Finding and Stopping It
One in five of the 80 to 100 million Americans who have a fatty liver will develop NASH, Non-alcohol Steatohepatitis. What makes the disease particularly dangerous is its stealth nature. Labs for about half of patients with the disease show no warning that relentless inflammation and scarring are progressing toward cirrhosis--with the only chance for survival a transplant that may come too late.
"It can happen quickly and in younger patients who might not present until they are very ill. I have one patient with cirrhosis who is only 32 years old," Meagan Gray, MD, director of UAB's NASH clinic said.
As of now, there are no drugs FDA approved specifically for NASH. However, that could soon change with research now underway, including four clinical trials in Birmingham. Each of these candidate drugs works from a different mode of action. If approved, they may soon be used in different combinations to target the disease from multiple approaches simultaneously.
"UAB researchers have been conducting trials on two drugs and a third just launched," Gray said. "The first is a phase three clinical trial for Intercept Pharmaceuticals' Ocaliva." The obetaicolic acid targets receptors that affect bile acid levels. While research continues, the drug is now being reviewed for NASH by the FDA and it is expected to be approved soon.
"Our researchers are also working on a phase three trial of Genfit's Elafibranor," Gray said. "This is an oral medication that works as a dual agonist of PPAR-alpha and delta and has been fast tracked by the FDA.
"The new study we launched is for Eli Lilly's Tirzepatide. It's a phase 2B trial looking at the effects of the diabetes drug on NASH." The medication is a GIP and GLP-1 receptor agonist on biomarkers of NASH in patients with type 2 diabetes.
Several blocks east on the campus of St. Vincent's Medical Center, Central Research Associates is conducting a trial of NorthSea Therapeutics' Icosabutate. The structurally engineered fatty acid targets pivotal pathways involved in hepatic lipids. Participants for the study were screened and recruited in cooperation with local physician practices. In mouse studies, the drug has shown promise against very high triglycerides, insulin resistance, hepatic inflammation and fibrosis.
Given that it will be a while before new medications are approved and widely available, what can NASH patients do now to slow progression and improve their health? That's what Gray's NASH clinic was designed to help.
"The two primary culprits in NASH progression are sugary carbohydrates and saturated fats," Gray said. "Highly processed foods, our fast food culture and food insecurity that makes access to healthy food difficult are all part of the problem. If we can help patients lose 10 percent of their body weight, it should clear enough fat from the liver to stop and possibly reverse some of the scarring.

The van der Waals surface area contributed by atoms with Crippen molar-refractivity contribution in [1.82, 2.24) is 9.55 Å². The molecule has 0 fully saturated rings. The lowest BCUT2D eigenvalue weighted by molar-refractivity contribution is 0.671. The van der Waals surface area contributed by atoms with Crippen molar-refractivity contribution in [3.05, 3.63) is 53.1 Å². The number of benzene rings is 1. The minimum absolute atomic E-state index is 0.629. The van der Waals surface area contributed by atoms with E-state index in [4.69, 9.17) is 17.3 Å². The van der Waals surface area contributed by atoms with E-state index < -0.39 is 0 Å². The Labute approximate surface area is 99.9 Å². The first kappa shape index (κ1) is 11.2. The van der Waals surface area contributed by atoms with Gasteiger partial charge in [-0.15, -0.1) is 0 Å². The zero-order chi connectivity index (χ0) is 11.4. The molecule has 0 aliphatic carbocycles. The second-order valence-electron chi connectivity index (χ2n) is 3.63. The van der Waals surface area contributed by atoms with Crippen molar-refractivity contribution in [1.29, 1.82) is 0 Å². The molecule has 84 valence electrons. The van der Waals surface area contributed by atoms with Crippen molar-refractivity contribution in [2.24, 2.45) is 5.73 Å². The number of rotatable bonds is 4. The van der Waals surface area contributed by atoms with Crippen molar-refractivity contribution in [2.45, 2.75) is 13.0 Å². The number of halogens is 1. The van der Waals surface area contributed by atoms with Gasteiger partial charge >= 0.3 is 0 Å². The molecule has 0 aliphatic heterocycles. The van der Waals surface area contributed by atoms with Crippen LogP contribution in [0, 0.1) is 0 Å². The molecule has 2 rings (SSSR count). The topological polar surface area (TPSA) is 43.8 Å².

"That's why, when the NASH clinic opened last year, we located it at UAB Highlands so our patients would have access to the resources of the UAB Weight Loss Medicine. Dieticians work with patients to develop food plans and show them how to use healthy ingredients in satisfying meals. We support them in making healthy lifestyle changes. In addition to being in the care of a liver specialist, if they need to be seen by an endocrinologist or be evaluated for bariatric surgery or deal with other health issues, all the resources are right there. If patients are interested in participating in clinical trials, they can talk with our research coordinator to discuss which studies might be the best fit."
The key to helping NASH patients before scarring progresses to cirrhosis begins with early identification. "Those who tend to be most at risk are people with a BMI of 30 or more, those who have type 2 diabetes, metabolic syndrome, insulin resistance or high triglycerides or cholesterol." Gray said. "Ultrasound elastography and liver biopsy can confirm, but for the 50 percent of people with NASH whose labs don't show elevated levels, it can be difficult to get insurance coverage for testing."
One of the benefits to volunteers in clinical trials is that testing is usually included at no charge. "When I went in for my diabetes checkup, my doctor asked whether I'd be interested in volunteering for a trial," Michael, an Icosabutate volunteer, said. "I wasn't expecting them to find anything, but I had a fatty liver. The imaging and liver biopsy confirmed NASH. Whether I'm getting the placebo or the medication, at least now I know that I have it and so does my doctor. I hope by volunteering I can help other people and that there will be good medications for all of us soon."